FEV 1 forced expiratory volume in 1s; FVC forced vital capacity; ICS inhaled corticosteroid

Table 6.9

Classifying asthma severity and initiating treatment in adults and youths age ≥12 years

 

Classification of asthma severity (Age ≥12 years)

 
 

Persistent

 

Components of severity

Intermittent

Mild

Moderate

Severe

 

Impairment

 

Normal FEV 1 /FVC: 8–19 years 85% 20–39 years 80% 40–59 years 75% 60–80 years 70%

Symptoms

≤2 days per week

>2 days per week but not daily

Daily

Throughout the day

 

Nighttime awakenings

≤2 per month

3–4 per month

>1 per week but not nightly

Often 7 per week

 

Short-acting β2-agonist use for symptom control (not prevention of exercise-induced bronchospasm)

≤2 days per week

>2 days per week but not >1 per day

Daily

Several times daily

 

Interference with normal activity

None

Minor limitation

Some limitation

Extremely limited

 

Lung function

Normal FEV1 between exacerbations

    

FEV1>80% predicted

FEV1>80% predicted

FEV1>60 but <80% predicted

FEV1<60% predicted

 

FEV1/FVC normal

FEV1/FVC normal

FEV1/FVC reduced 5%

FEV1/FVC reduced >5%

 

Risk

 

Exacerbations (requiring oral corticosteroids)

0–1 per year

≥2 per year →

 

Frequency and severity may fluctuate over time for patients in any severity category

 

Relative annual risk of exacerbations may be related to FEV1

 

Recommended step for initiating treatment

Step 1

Step 2

Step 3

Step 4 or 5

 
  

and consider short course of systemic oral corticosteroids

 

In 2–6 weeks, evaluate level of asthma control that is achieved, and adjust treatment accordingly

 

Modified from the National Asthma Education and Prevention Program: Expert Panel Report 3. (2007) Guidelines for the diagnosis and management of asthma. NIH publication No. 07-4051. Bethesda, MD: U.S. Department of Health and Human Services; National Institutes of Health; National Heart, Lung and Blood Institute

FEV 1 forced expiratory volume in 1s; FVC forced vital capacity

Future risk is also critical in defining asthma severity and, thus, in outlining an overall management plan. Future risk considers the likelihood of future asthma exacerbations. This is important because exacerbations account for loss of time at work or school, decreased quality of life, and much of the cost of asthma care. The other primary future risk involved in asthma is the progressive loss of pulmonary function. Contrary to previous belief, asthma is not always a totally reversible process. Severe and irreversible airflow obstruction, accelerated loss of pulmonary function, and remodeling of all the tissue elements of the airway wall can be found in chronic “never smoker” asthma patients.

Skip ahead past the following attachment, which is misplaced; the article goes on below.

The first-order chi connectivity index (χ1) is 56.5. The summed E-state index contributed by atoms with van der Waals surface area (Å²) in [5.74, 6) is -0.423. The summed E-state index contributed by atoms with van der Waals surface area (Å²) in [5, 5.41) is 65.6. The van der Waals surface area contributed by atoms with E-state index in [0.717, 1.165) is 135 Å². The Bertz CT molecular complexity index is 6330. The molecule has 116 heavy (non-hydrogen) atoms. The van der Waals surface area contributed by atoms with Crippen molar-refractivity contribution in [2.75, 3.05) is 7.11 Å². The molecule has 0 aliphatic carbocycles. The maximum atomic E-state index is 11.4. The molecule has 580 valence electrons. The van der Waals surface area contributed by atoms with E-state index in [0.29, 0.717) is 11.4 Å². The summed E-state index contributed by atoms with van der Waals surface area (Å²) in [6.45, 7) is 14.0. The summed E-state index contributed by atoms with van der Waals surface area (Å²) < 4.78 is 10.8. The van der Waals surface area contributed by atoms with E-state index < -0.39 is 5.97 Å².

Of the future risks, the one that has been best assessed is asthma exacerbations. The strongest predictor of this risk is the history of previous exacerbations that resulted in emergency department visits, hospitalizations, or intubations. Also, assessment of the current severity with regard to increased day and nighttime symptoms, functional impairment, and frequent use of rescue therapy indicates an increased risk of exacerbations in the future. However, some patients with minimal symptoms for long periods can be prone to sudden and severe attacks. Therefore, a patient who currently has minimal symptoms but a past history of severe exacerbations would be considered to have a more severe form of asthma than a patient without a history of severe exacerbations.

Identifying possible markers for risk of exacerbations has been studied intensely. A decreased FEV1 has been shown to be related to an increased risk of exacerbations. Measurement of bronchial reactivity, for example, to methacholine, has also been shown to be predictive of exacerbations. Patients receiving treatment with inhaled corticosteroids dosed to reduce bronchial reactivity were found to have fewer asthma exacerbations than those treated regularly. Markers of airway inflammation such as sputum eosinophils and exhaled nitric oxide have also been measured and used as the primary parameter for changing dosage of inhaled corticosteroids. Treatment in this fashion has shown a decrease in asthma exacerbations.

However, the effect of inhaled corticosteroids dosed by various means to prevent the progressive loss of pulmonary function is not clear. Currently, no prospective study has shown that early treatment with an inhaled corticosteroid, despite preventing exacerbations, prevents the progression of asthma to a more severe form. Possibly, the ultimate answer to the question, “do inhaled corticosteroids alter the natural course of asthma?” will not be answered. Despite this lack of clarity, it is imperative to prescribe the most effective treatment and to prescribe it early. Recently, O’Byrne et al. have shown that daily low-dose anti-inflammatory treatment in patients with recent onset of persistent asthma decreased the loss of lung function over time, corroborating the earlier work of Agertoft and Pederson and Haahtela. Perhaps markers of inflammation or novel markers of remodeling will be helpful in the future to further assess this risk and, thus, help define the severity of the disease.

Clearly, the patient’s current symptoms are not the only measurement of severity. Simple methods for assessing current impairment are available. Future risk, history of exacerbations, spirometry, and the amount of medication required to control the symptoms also contribute significantly. These areas need to be addressed during the initial evaluation. Because the severity of asthma fluctuates over time, repeated assessments are required. To summarize, the following information should be obtained on the initial evaluation. Positive answers on the risk assessment portion point to increased severity: